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In space, headaches are an occupational hazard

Date:
May 1, 2014
Source:
Journal of Occupational and Environmental Medicine
Summary:
Headaches in astronauts on the International Space Station (ISS) are attributed to elevated levels of carbon dioxide, according to a new study. Researchers analyzed data on carbon dioxide levels and headaches reported by ISS crew members between 2001 and 2012. The results suggested that headaches were more frequent during periods of higher carbon dioxide levels.

Headaches in astronauts on the International Space Station (ISS) are attributed to elevated levels of carbon dioxide (CO2), reports a study in the May Journal of Occupational and Environmental Medicine, official publication of the American College of Occupational and Environmental Medicine (ACOEM).

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Led by Dr Jennifer Law, Flight Surgeon at NASA Johnson Space Center, the researchers analyzed data on CO2 levels and headaches reported by ISS crew members between 2001 and 2012. The results suggested that headaches were more frequent during periods of higher CO2 levels.

For each 1 mm Hg (millimeter of mercury) increase in CO2, the odds of headache reported by crew members doubled. Headaches were less frequent in older crew members and those with more days in flight.

Higher CO2 levels also appeared related to other symptoms, such as sleep problems, fatigue, and irritability. After steps were taken to keep CO2 levels on the ISS at 4 mm Hg or less, the risk of headache decreased from about 3.3 to 1.6 percent per week.

To keep the risk of headache below one percent, the average CO2 level on the ISS would need to be less than 2 mm Hg -- which isn't practical using current systems. The CO2 level on Earth at standard pressure is 0.3 mm Hg, although healthy people can tolerate higher levels of CO2 without adverse effects.

The new results suggest that headache can occur at CO2 levels well below those historically regarded as safe for space flight. The study supports current efforts to maintain CO2 levels on the ISS at or below 4 mm Hg. Meanwhile, NASA researchers are performing further studies to assess the health effects of short- and long-term CO2 exposure, as well as to set new safety limits and hardware requirements.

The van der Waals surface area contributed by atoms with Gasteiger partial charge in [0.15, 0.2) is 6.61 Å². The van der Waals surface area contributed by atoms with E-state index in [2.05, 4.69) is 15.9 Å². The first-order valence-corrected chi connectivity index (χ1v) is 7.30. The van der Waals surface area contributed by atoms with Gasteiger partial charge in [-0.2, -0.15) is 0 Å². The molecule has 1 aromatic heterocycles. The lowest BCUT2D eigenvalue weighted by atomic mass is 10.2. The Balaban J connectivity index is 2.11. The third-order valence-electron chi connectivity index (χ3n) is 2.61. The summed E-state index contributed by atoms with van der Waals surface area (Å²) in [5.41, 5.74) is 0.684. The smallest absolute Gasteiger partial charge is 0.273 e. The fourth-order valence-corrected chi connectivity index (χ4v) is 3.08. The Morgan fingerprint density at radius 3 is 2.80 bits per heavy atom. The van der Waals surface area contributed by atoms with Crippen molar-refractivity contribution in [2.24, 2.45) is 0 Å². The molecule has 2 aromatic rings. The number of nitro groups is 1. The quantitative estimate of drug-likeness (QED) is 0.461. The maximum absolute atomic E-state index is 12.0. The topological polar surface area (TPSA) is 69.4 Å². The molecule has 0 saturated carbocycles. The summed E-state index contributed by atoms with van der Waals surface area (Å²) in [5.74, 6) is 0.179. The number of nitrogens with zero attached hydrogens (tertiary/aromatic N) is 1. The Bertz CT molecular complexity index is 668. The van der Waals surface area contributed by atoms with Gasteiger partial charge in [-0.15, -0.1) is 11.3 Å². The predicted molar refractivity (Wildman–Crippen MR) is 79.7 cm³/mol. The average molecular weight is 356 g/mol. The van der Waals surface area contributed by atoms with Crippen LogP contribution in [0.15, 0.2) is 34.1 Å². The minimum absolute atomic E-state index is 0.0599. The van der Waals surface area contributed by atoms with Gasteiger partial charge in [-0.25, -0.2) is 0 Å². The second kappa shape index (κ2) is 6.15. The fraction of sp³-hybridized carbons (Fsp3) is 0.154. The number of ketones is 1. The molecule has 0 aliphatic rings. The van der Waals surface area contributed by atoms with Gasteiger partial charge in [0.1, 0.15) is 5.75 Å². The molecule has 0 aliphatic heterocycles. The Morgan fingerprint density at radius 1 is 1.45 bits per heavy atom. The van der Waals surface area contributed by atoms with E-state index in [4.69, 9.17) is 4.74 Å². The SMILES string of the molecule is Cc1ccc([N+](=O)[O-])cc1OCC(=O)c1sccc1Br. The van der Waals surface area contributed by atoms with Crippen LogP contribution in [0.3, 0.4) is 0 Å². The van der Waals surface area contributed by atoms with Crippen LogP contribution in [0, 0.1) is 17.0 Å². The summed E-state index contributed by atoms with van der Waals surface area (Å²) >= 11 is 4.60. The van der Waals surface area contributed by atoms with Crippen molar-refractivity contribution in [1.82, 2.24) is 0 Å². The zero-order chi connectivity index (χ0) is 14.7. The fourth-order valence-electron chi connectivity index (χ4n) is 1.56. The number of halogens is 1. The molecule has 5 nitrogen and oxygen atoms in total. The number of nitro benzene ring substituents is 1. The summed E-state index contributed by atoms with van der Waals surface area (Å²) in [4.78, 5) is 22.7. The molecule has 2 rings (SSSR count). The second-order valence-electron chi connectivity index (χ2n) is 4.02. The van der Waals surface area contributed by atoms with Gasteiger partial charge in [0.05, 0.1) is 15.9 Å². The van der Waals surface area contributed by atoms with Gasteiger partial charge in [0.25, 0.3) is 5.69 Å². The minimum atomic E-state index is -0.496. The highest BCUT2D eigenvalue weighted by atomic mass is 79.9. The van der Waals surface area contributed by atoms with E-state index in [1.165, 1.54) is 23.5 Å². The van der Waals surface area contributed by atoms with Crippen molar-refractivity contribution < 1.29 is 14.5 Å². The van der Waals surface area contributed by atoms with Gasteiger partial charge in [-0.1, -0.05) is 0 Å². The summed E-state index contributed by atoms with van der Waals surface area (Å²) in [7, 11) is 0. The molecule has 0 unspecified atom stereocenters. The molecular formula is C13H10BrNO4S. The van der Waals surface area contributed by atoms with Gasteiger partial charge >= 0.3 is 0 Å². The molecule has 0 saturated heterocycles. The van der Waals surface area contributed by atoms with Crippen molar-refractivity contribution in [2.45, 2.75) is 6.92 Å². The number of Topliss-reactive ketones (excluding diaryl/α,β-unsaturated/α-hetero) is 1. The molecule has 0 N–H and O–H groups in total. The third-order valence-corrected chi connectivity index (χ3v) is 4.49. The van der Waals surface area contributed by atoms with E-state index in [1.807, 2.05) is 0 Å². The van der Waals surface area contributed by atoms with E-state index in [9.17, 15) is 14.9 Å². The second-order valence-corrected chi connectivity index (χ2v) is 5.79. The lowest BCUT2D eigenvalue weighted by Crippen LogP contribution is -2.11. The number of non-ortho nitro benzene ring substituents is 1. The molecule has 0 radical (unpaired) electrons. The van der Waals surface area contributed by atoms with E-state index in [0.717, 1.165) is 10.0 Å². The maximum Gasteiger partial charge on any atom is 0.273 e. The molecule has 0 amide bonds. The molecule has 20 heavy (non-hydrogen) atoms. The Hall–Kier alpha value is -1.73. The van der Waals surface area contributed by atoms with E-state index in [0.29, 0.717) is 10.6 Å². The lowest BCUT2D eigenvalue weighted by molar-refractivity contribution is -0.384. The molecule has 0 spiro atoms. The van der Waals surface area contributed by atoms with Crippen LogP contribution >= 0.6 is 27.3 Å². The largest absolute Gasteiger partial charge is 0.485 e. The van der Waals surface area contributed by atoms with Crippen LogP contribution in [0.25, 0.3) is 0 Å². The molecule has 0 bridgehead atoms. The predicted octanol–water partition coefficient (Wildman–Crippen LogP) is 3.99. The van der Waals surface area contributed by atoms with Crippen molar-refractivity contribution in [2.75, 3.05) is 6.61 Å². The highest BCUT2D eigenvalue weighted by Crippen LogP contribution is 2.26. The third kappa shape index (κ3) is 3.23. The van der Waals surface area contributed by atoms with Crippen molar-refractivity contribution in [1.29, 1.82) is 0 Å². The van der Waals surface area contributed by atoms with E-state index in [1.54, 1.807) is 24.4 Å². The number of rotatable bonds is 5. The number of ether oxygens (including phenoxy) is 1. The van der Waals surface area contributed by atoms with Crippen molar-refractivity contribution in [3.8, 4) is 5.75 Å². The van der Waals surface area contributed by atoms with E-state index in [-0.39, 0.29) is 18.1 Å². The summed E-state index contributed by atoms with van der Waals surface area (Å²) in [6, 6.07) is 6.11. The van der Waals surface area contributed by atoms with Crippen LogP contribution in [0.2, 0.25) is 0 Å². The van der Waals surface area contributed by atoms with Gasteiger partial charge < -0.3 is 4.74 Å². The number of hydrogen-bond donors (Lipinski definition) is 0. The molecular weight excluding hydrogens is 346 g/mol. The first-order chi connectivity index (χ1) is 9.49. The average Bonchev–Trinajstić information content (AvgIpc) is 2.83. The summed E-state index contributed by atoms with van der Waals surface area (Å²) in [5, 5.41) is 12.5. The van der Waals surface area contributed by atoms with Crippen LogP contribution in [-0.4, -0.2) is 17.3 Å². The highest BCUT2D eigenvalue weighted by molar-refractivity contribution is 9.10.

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The above story is based on materials provided by Journal of Occupational and Environmental Medicine. Note: Materials may be edited for content and length.


Cite This Page:

Journal of Occupational and Environmental Medicine. "In space, headaches are an occupational hazard." ScienceDaily. ScienceDaily, 1 May 2014. <www.sciencedaily.com/releases/2014/05/140501100922.htm>.
Journal of Occupational and Environmental Medicine. (2014, May 1). In space, headaches are an occupational hazard. ScienceDaily. Retrieved October 30, 2014 from www.sciencedaily.com/releases/2014/05/140501100922.htm
Journal of Occupational and Environmental Medicine. "In space, headaches are an occupational hazard." ScienceDaily. www.sciencedaily.com/releases/2014/05/140501100922.htm (accessed October 30, 2014).

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